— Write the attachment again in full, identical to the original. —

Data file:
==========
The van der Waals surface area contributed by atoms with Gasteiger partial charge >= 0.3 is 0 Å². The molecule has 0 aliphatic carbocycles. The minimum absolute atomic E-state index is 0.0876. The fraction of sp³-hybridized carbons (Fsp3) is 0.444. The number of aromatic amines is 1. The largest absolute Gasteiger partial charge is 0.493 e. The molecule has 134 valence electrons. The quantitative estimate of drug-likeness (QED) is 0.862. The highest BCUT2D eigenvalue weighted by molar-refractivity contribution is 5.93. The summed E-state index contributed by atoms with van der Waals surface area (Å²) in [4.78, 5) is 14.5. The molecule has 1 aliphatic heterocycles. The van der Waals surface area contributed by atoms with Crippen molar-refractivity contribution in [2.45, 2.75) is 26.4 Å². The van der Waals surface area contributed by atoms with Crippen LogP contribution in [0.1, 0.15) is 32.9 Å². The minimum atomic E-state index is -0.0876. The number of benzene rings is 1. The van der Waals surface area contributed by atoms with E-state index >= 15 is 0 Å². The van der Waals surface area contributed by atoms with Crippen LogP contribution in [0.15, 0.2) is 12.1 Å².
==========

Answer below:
The van der Waals surface area contributed by atoms with Gasteiger partial charge >= 0.3 is 0 Å². The molecule has 0 aliphatic carbocycles. The minimum absolute atomic E-state index is 0.0876. The fraction of sp³-hybridized carbons (Fsp3) is 0.444. The number of aromatic amines is 1. The largest absolute Gasteiger partial charge is 0.493 e. The molecule has 134 valence electrons. The quantitative estimate of drug-likeness (QED) is 0.862. The highest BCUT2D eigenvalue weighted by molar-refractivity contribution is 5.93. The summed E-state index contributed by atoms with van der Waals surface area (Å²) in [4.78, 5) is 14.5. The molecule has 1 aliphatic heterocycles. The van der Waals surface area contributed by atoms with Crippen molar-refractivity contribution in [2.45, 2.75) is 26.4 Å². The van der Waals surface area contributed by atoms with Crippen LogP contribution in [0.1, 0.15) is 32.9 Å². The minimum atomic E-state index is -0.0876. The number of benzene rings is 1. The van der Waals surface area contributed by atoms with E-state index >= 15 is 0 Å². The van der Waals surface area contributed by atoms with Crippen LogP contribution in [0.15, 0.2) is 12.1 Å².